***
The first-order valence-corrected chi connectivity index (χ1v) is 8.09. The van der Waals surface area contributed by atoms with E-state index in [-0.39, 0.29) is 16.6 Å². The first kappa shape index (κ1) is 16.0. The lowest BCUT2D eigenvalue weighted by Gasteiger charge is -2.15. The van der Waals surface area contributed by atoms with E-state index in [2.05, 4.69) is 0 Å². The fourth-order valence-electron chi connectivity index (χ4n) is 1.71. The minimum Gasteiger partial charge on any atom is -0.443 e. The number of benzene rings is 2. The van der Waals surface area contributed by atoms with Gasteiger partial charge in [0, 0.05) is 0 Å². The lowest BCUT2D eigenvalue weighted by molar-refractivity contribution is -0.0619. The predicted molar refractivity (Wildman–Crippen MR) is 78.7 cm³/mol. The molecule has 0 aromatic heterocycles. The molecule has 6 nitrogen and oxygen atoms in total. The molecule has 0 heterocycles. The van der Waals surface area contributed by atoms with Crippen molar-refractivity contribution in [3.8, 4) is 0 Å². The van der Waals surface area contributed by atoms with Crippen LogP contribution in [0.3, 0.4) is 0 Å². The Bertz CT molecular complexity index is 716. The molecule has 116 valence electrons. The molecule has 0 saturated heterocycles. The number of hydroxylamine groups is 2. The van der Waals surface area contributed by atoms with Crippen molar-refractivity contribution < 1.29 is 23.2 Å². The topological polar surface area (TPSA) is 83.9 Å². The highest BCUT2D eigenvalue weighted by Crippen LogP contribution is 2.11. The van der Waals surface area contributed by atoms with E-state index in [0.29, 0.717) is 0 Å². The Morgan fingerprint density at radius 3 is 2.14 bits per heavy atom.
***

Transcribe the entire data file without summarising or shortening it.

The first-order valence-corrected chi connectivity index (χ1v) is 8.09. The van der Waals surface area contributed by atoms with E-state index in [-0.39, 0.29) is 16.6 Å². The first kappa shape index (κ1) is 16.0. The lowest BCUT2D eigenvalue weighted by Gasteiger charge is -2.15. The van der Waals surface area contributed by atoms with E-state index in [2.05, 4.69) is 0 Å². The fourth-order valence-electron chi connectivity index (χ4n) is 1.71. The minimum Gasteiger partial charge on any atom is -0.443 e. The number of benzene rings is 2. The van der Waals surface area contributed by atoms with Gasteiger partial charge in [0, 0.05) is 0 Å². The lowest BCUT2D eigenvalue weighted by molar-refractivity contribution is -0.0619. The predicted molar refractivity (Wildman–Crippen MR) is 78.7 cm³/mol. The molecule has 0 aromatic heterocycles. The molecule has 6 nitrogen and oxygen atoms in total. The molecule has 0 heterocycles. The van der Waals surface area contributed by atoms with Crippen molar-refractivity contribution in [3.8, 4) is 0 Å². The van der Waals surface area contributed by atoms with Crippen LogP contribution in [0.3, 0.4) is 0 Å². The Bertz CT molecular complexity index is 716. The molecule has 116 valence electrons. The molecule has 0 saturated heterocycles. The number of hydroxylamine groups is 2. The van der Waals surface area contributed by atoms with Crippen molar-refractivity contribution < 1.29 is 23.2 Å². The topological polar surface area (TPSA) is 83.9 Å². The highest BCUT2D eigenvalue weighted by Crippen LogP contribution is 2.11. The van der Waals surface area contributed by atoms with E-state index in [0.29, 0.717) is 0 Å². The Morgan fingerprint density at radius 3 is 2.14 bits per heavy atom.